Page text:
Richard Swineshead’s Theory of Motion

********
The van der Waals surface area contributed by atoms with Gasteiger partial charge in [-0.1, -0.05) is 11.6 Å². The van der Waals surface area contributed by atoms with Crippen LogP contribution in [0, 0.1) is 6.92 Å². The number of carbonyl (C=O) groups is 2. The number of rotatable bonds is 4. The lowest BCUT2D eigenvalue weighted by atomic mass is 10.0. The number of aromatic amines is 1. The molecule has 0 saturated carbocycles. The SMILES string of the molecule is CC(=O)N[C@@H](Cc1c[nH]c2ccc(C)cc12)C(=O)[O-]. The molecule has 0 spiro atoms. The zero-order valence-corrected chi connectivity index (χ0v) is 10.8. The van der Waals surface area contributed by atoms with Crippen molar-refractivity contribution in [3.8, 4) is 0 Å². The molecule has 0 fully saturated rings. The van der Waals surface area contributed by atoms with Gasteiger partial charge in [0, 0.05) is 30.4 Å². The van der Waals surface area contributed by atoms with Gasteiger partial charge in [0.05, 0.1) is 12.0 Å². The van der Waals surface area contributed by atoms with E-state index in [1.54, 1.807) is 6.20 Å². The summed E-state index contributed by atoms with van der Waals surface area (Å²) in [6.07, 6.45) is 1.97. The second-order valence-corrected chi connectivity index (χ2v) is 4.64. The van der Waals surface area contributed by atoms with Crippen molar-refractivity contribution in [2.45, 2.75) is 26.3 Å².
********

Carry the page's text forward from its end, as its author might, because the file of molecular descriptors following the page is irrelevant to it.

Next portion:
Richard Swineshead’s short treatises (opuscula) on motion provide us with a direct insight into the successive stages in the fourteenth-century Oxford speculative, mathematical science of local motion not only token generally, but also with respect to the progress of this thinker’s scientific awareness and knowledge. Even though the dependence of these opuscula on his predecessors’ – William Heytesbury and Thomas Bradwardine – texts is obvious at first sight, still Richard Swineshead interpreted and developed ingeniously the ideas put forth by the above-mentioned thinkers. Both short treatises on motion ascribed to Richard Swineshead can be justifiably seen as successive „steps” leading towards the treatise On local motion he included in his monumental Liber colculationum. What is more, the actual texts of these opuscula in the form preserved in the manuscript copies should be recognized as reports (reportata) or students’ notes from Richard Swineshead’s lectures, rather than purposely and systematically written treatises. Consequently, these texts give us also on insight into the University discussions on natural philosophy in fourteenth-century Oxford. Therefore, the critical edition of Richard Swineshead’s opuscula on local motion included in this tome, based on all known preserved manuscript copies of these texts, provides the reader with o historically interesting and important piece of evidence of later medieval intellectual life.